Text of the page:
“Formal methods of software design” means using mathematics to write error-free programs. The mathematics needed is not complicated; it’s just basic logic. The word “formal” means the use of a formal language, so that the program logic can be machine checked. Our compilers already tell us if we make a syntax error, or a type error, and they tell us what and where the error is. Formal methods take the next step, telling us if we make a logic error, and they tell us what and where the error is. And they tell us this as we make the error, not after the program is finished. It is good to get any program correct while writing it, rather than waiting for bug reports from users. It is absolutely essential for programs that lives will depend on.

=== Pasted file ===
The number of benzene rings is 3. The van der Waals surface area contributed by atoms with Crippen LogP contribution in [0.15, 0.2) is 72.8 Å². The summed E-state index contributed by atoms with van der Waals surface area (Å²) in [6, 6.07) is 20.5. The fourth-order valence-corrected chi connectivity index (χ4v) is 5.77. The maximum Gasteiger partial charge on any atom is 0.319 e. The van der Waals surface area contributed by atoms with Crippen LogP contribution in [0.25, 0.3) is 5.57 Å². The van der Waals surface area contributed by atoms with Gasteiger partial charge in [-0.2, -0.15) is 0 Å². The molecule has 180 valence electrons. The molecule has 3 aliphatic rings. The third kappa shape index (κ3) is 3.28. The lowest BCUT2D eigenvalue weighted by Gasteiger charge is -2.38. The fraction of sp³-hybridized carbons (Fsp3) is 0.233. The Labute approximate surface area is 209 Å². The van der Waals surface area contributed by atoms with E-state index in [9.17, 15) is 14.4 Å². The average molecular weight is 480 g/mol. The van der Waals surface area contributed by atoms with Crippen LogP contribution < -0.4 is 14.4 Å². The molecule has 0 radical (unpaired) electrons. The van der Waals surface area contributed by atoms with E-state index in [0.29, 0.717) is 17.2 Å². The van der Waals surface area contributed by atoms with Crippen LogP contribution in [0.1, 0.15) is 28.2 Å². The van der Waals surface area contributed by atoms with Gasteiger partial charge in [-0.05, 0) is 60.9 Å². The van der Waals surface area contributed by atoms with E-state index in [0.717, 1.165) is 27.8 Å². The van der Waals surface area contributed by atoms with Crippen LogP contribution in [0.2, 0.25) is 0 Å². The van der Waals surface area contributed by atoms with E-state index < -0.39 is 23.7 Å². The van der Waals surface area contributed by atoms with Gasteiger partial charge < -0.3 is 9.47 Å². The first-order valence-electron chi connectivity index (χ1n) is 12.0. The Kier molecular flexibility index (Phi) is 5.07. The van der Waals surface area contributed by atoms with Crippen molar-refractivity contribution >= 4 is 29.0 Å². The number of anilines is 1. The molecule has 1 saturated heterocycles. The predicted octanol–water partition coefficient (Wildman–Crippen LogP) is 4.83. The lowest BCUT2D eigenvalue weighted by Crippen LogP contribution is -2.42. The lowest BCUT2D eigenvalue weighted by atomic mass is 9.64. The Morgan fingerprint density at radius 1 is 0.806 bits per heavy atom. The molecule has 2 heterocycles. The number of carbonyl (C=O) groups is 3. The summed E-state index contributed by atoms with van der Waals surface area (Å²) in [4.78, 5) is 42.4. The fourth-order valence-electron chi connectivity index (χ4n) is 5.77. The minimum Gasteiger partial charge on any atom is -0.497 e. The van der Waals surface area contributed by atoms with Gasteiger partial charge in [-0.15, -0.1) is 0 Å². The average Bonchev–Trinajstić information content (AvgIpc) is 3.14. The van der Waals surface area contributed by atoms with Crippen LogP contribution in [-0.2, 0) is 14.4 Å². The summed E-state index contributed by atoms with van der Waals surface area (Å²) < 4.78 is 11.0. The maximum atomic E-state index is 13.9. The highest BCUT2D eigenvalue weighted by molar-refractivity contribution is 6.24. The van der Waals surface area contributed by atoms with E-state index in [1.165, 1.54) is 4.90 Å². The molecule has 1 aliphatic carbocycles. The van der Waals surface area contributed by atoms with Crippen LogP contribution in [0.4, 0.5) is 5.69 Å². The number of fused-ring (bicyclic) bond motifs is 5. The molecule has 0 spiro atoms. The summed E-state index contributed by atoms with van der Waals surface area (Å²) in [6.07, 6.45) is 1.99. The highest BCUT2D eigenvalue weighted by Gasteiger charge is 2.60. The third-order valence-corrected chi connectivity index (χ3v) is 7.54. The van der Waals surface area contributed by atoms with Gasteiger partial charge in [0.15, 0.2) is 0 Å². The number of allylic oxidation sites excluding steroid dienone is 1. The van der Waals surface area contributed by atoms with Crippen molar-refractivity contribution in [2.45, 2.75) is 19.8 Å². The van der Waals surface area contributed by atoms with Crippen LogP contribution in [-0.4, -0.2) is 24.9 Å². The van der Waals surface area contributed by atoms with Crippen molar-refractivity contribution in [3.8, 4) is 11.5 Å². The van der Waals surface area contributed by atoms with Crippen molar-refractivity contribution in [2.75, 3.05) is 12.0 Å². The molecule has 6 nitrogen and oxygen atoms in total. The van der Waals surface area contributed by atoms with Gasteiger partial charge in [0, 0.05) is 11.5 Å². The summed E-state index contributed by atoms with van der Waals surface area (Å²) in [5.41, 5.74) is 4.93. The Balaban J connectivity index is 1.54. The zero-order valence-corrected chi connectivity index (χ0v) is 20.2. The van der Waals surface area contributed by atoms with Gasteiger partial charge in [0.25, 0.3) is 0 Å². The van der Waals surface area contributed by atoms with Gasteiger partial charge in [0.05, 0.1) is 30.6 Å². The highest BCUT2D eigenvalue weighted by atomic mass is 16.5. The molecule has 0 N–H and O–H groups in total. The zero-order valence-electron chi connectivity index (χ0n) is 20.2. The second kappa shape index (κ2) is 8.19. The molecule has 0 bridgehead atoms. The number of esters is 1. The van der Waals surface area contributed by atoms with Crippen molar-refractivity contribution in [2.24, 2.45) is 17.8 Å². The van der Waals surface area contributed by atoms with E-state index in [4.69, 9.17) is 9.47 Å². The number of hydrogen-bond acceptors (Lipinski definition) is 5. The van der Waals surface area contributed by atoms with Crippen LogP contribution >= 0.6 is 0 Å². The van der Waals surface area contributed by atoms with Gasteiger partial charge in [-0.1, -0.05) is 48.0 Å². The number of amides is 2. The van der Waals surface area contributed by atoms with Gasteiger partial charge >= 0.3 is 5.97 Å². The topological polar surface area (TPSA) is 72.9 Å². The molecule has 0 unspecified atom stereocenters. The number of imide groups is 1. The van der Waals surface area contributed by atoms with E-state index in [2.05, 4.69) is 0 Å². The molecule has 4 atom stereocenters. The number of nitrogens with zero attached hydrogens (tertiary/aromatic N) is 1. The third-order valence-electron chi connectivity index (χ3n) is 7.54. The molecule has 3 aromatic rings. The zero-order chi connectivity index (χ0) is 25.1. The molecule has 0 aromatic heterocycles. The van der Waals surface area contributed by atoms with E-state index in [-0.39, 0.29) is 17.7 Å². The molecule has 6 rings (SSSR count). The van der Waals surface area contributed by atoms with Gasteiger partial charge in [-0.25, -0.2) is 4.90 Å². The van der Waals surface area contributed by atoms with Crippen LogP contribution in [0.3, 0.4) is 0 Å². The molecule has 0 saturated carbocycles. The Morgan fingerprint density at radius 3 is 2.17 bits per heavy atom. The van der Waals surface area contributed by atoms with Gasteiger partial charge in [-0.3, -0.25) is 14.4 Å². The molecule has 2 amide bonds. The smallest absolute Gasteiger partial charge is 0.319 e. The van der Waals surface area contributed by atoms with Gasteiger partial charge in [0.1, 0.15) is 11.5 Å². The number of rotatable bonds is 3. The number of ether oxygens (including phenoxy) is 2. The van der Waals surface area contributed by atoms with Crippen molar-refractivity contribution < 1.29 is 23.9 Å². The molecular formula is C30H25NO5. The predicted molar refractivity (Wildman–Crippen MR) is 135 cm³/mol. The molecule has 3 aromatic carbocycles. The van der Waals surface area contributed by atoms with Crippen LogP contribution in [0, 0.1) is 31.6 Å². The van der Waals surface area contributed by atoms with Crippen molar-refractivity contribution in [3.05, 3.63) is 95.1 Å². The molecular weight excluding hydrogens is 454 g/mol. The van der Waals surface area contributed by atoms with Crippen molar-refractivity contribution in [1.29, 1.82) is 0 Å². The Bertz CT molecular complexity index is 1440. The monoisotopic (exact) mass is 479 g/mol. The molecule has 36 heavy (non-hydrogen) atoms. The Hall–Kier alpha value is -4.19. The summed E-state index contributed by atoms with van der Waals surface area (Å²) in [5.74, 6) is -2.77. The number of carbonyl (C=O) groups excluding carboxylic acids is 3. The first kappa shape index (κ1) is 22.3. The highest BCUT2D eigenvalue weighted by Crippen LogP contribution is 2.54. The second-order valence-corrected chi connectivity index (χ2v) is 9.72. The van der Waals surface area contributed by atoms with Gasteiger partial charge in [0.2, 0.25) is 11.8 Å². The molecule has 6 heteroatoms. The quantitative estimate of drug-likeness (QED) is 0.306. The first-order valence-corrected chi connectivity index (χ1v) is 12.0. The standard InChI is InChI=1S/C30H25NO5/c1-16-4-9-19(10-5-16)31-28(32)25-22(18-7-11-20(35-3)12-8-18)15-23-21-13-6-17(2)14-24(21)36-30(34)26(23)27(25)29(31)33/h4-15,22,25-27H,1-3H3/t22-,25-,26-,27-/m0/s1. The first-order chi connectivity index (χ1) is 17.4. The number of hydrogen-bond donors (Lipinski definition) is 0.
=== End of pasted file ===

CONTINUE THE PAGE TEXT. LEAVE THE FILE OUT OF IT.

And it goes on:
The course begins by introducing (or reviewing) the basic logic that will be used as an aid to programming. Then we look at formal specifications, and how they are refined to become programs. At each refinement step, there is a small theorem to be proven (that the step is correct), so that at the end, the program is correct. Most of the course uses just those programming constructs that are common to most programming languages (assignment statement, if statement, array). We also look at parallel and interacting processes, at probabilistic programming, and functional programming. Along the way, we formally define the language features we use (both execution control and data structures). The emphasis is on program development to meet specifications, and on program modifications that preserve correctness, rather than on verification after a program is finished.